When Disney acquired Marvel last year, it was hailed as a deal that “redraws the architecture of Hollywood.” At the time, Carl Sanchez, the Paul Hastings partner who led the M&A team on behalf of Marvel, singled out for special praise the Paul Hastings IP team for reviewing the documents for every one of the 5,000 Marvel characters to determine the transferability of rights to Disney. In light of yesterday’s NY Times piece on the legal battle between the heirs of Jack Kirby and Disney and Marvel, one wonders how large a role the prospect of copyright termination actions played in their analysis.
Representing the Kirby heirs is Marc Toberoff, who is employing a provision in copyright law that potentially gives heirs the right to regain ownership of a product after a given number of years. At stake are the massive proceeds of Kirby-created superhero franchises, including Spider Man and the Incredible Hulk. In response to the heirs’ filing of notices to terminate 45 of the copyrights, Marvel has gone on offense, filing a lawsuit to invalidate the notices. Weil Gotshal partner James Quinn is leading the charge against the Kirby family.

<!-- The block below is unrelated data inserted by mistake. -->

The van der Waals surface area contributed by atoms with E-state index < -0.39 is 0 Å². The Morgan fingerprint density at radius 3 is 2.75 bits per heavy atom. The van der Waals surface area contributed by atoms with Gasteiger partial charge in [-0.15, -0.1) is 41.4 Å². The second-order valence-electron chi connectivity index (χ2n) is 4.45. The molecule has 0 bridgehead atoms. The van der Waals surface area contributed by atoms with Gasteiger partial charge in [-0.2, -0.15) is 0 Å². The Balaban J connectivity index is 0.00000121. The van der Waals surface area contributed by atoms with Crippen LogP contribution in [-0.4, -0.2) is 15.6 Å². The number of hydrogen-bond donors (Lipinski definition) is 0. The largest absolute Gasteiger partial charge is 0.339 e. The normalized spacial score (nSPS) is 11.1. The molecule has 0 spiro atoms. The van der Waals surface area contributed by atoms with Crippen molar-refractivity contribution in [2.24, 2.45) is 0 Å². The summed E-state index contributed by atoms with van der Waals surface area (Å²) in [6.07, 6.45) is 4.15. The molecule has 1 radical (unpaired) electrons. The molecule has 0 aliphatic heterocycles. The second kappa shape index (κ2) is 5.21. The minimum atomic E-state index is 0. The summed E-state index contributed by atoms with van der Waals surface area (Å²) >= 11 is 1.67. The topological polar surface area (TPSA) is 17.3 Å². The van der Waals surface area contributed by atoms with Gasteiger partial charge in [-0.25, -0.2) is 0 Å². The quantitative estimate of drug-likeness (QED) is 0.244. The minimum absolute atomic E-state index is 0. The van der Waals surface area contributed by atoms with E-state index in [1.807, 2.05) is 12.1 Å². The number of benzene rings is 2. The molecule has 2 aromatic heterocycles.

The Marvel case hinges on whether Kirby produced his work as a freelancer or as an employee of Marvel. The Copyright Revision Act of 1976, which established the sort of termination action that Kirbys are pursuing, bans termination for people who delivered work at the “instance and expense” of an employer.
The Times characterizes the dispute as “emblematic of a much larger conflict between intellectual property lawyers and media companies that … have made themselves vulnerable by building franchises atop old creations. So-called branded … may be easier to sell to audiences, but the intellectual property may also ultimately belong in full or in part to others.”
According to Stanford law professor Paul Goldstein, Toberoff is doing some pioneering work in this area: “Any young lawyer starting out today could turn what he’s doing into a real profit center.”
-posted by brian
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